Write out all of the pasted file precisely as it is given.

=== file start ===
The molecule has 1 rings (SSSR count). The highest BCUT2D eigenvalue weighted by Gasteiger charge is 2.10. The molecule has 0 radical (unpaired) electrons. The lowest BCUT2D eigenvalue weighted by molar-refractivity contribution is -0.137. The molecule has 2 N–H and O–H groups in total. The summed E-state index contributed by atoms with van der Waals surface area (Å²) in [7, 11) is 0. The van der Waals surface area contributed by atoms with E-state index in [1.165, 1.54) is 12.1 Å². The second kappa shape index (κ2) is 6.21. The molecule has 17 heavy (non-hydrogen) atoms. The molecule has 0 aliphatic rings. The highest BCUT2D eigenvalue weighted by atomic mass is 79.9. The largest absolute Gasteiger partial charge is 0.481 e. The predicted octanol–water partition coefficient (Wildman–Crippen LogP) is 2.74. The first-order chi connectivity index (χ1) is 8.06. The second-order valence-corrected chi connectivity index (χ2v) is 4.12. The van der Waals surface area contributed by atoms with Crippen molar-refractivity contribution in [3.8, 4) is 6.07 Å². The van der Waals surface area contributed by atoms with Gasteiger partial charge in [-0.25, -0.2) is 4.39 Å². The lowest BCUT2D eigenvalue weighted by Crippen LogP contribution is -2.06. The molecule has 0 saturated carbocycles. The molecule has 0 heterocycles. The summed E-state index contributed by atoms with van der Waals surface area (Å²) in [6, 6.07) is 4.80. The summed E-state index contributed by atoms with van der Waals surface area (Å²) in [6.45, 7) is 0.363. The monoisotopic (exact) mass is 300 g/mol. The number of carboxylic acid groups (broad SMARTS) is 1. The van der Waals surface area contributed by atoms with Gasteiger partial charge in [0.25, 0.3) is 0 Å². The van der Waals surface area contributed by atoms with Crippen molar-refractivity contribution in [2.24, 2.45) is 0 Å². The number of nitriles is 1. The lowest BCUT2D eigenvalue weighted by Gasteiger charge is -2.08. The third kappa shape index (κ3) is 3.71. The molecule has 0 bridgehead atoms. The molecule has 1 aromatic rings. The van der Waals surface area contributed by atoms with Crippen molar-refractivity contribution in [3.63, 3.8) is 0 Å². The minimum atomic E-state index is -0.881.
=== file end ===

The molecule has 1 rings (SSSR count). The highest BCUT2D eigenvalue weighted by Gasteiger charge is 2.10. The molecule has 0 radical (unpaired) electrons. The lowest BCUT2D eigenvalue weighted by molar-refractivity contribution is -0.137. The molecule has 2 N–H and O–H groups in total. The summed E-state index contributed by atoms with van der Waals surface area (Å²) in [7, 11) is 0. The van der Waals surface area contributed by atoms with E-state index in [1.165, 1.54) is 12.1 Å². The second kappa shape index (κ2) is 6.21. The molecule has 17 heavy (non-hydrogen) atoms. The molecule has 0 aliphatic rings. The highest BCUT2D eigenvalue weighted by atomic mass is 79.9. The largest absolute Gasteiger partial charge is 0.481 e. The predicted octanol–water partition coefficient (Wildman–Crippen LogP) is 2.74. The first-order chi connectivity index (χ1) is 8.06. The second-order valence-corrected chi connectivity index (χ2v) is 4.12. The van der Waals surface area contributed by atoms with Crippen molar-refractivity contribution in [3.8, 4) is 6.07 Å². The van der Waals surface area contributed by atoms with Gasteiger partial charge in [-0.25, -0.2) is 4.39 Å². The lowest BCUT2D eigenvalue weighted by Crippen LogP contribution is -2.06. The molecule has 0 saturated carbocycles. The molecule has 0 heterocycles. The summed E-state index contributed by atoms with van der Waals surface area (Å²) in [6, 6.07) is 4.80. The summed E-state index contributed by atoms with van der Waals surface area (Å²) in [6.45, 7) is 0.363. The monoisotopic (exact) mass is 300 g/mol. The number of carboxylic acid groups (broad SMARTS) is 1. The van der Waals surface area contributed by atoms with Gasteiger partial charge in [0.25, 0.3) is 0 Å². The van der Waals surface area contributed by atoms with Crippen molar-refractivity contribution in [2.24, 2.45) is 0 Å². The number of nitriles is 1. The lowest BCUT2D eigenvalue weighted by Gasteiger charge is -2.08. The third kappa shape index (κ3) is 3.71. The molecule has 0 bridgehead atoms. The molecule has 1 aromatic rings. The van der Waals surface area contributed by atoms with Crippen molar-refractivity contribution in [3.63, 3.8) is 0 Å². The minimum atomic E-state index is -0.881.